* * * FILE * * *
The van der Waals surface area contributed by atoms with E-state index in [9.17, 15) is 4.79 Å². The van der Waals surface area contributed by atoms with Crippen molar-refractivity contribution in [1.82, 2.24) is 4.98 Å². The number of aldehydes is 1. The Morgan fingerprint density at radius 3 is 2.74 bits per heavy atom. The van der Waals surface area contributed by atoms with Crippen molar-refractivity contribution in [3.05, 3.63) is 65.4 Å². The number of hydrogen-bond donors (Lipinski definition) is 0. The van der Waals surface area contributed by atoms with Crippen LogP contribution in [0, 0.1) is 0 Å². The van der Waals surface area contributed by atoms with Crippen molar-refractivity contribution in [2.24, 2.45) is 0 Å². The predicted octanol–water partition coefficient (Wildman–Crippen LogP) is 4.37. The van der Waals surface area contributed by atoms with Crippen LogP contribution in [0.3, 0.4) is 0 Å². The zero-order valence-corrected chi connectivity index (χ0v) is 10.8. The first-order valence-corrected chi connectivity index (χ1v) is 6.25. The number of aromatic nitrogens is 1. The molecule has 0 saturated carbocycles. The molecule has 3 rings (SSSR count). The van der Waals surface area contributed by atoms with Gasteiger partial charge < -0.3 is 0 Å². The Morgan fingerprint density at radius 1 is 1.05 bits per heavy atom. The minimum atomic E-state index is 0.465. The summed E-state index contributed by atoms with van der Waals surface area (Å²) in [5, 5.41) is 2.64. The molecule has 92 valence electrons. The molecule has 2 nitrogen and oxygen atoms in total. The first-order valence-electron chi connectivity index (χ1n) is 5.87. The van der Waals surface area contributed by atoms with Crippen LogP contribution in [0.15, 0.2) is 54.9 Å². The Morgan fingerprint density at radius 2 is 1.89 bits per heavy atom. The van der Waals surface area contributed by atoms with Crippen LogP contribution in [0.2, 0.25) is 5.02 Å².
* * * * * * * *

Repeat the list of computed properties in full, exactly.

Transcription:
The van der Waals surface area contributed by atoms with E-state index in [9.17, 15) is 4.79 Å². The van der Waals surface area contributed by atoms with Crippen molar-refractivity contribution in [1.82, 2.24) is 4.98 Å². The number of aldehydes is 1. The Morgan fingerprint density at radius 3 is 2.74 bits per heavy atom. The van der Waals surface area contributed by atoms with Crippen molar-refractivity contribution in [3.05, 3.63) is 65.4 Å². The number of hydrogen-bond donors (Lipinski definition) is 0. The van der Waals surface area contributed by atoms with Crippen LogP contribution in [0, 0.1) is 0 Å². The van der Waals surface area contributed by atoms with Crippen molar-refractivity contribution in [2.24, 2.45) is 0 Å². The predicted octanol–water partition coefficient (Wildman–Crippen LogP) is 4.37. The van der Waals surface area contributed by atoms with Crippen LogP contribution in [0.3, 0.4) is 0 Å². The zero-order valence-corrected chi connectivity index (χ0v) is 10.8. The first-order valence-corrected chi connectivity index (χ1v) is 6.25. The number of aromatic nitrogens is 1. The molecule has 0 saturated carbocycles. The molecule has 3 rings (SSSR count). The van der Waals surface area contributed by atoms with Gasteiger partial charge < -0.3 is 0 Å². The Morgan fingerprint density at radius 1 is 1.05 bits per heavy atom. The minimum atomic E-state index is 0.465. The summed E-state index contributed by atoms with van der Waals surface area (Å²) in [5, 5.41) is 2.64. The molecule has 92 valence electrons. The molecule has 2 nitrogen and oxygen atoms in total. The first-order valence-electron chi connectivity index (χ1n) is 5.87. The van der Waals surface area contributed by atoms with Crippen LogP contribution in [0.15, 0.2) is 54.9 Å². The Morgan fingerprint density at radius 2 is 1.89 bits per heavy atom. The van der Waals surface area contributed by atoms with Crippen LogP contribution in [0.2, 0.25) is 5.02 Å².